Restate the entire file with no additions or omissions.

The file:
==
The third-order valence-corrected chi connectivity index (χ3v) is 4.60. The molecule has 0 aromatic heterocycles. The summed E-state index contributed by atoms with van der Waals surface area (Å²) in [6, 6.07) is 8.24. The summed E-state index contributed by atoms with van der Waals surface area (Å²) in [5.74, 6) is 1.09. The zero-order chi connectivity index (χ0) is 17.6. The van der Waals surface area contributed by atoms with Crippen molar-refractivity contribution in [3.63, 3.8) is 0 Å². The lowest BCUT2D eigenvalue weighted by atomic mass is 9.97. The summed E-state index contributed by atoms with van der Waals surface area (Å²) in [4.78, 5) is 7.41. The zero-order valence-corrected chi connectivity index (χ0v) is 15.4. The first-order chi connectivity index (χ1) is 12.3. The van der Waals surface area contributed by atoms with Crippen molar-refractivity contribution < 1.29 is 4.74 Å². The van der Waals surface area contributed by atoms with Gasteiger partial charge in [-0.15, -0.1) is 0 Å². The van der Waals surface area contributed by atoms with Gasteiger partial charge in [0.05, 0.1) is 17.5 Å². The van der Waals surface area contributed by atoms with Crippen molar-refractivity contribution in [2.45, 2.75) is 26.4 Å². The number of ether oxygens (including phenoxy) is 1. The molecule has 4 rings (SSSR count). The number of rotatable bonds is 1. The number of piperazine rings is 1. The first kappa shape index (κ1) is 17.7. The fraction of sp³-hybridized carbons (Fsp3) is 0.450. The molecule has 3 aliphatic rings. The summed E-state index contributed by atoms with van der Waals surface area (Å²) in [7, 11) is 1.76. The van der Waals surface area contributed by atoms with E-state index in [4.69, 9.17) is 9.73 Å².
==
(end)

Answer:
The third-order valence-corrected chi connectivity index (χ3v) is 4.60. The molecule has 0 aromatic heterocycles. The summed E-state index contributed by atoms with van der Waals surface area (Å²) in [6, 6.07) is 8.24. The summed E-state index contributed by atoms with van der Waals surface area (Å²) in [5.74, 6) is 1.09. The zero-order chi connectivity index (χ0) is 17.6. The van der Waals surface area contributed by atoms with Crippen molar-refractivity contribution in [3.63, 3.8) is 0 Å². The lowest BCUT2D eigenvalue weighted by atomic mass is 9.97. The summed E-state index contributed by atoms with van der Waals surface area (Å²) in [4.78, 5) is 7.41. The zero-order valence-corrected chi connectivity index (χ0v) is 15.4. The first-order chi connectivity index (χ1) is 12.3. The van der Waals surface area contributed by atoms with Crippen molar-refractivity contribution < 1.29 is 4.74 Å². The van der Waals surface area contributed by atoms with Gasteiger partial charge in [-0.15, -0.1) is 0 Å². The van der Waals surface area contributed by atoms with Gasteiger partial charge in [0.05, 0.1) is 17.5 Å². The van der Waals surface area contributed by atoms with Crippen molar-refractivity contribution in [2.45, 2.75) is 26.4 Å². The number of ether oxygens (including phenoxy) is 1. The molecule has 4 rings (SSSR count). The number of rotatable bonds is 1. The number of piperazine rings is 1. The first kappa shape index (κ1) is 17.7. The fraction of sp³-hybridized carbons (Fsp3) is 0.450. The molecule has 3 aliphatic rings. The summed E-state index contributed by atoms with van der Waals surface area (Å²) in [7, 11) is 1.76. The van der Waals surface area contributed by atoms with E-state index in [4.69, 9.17) is 9.73 Å².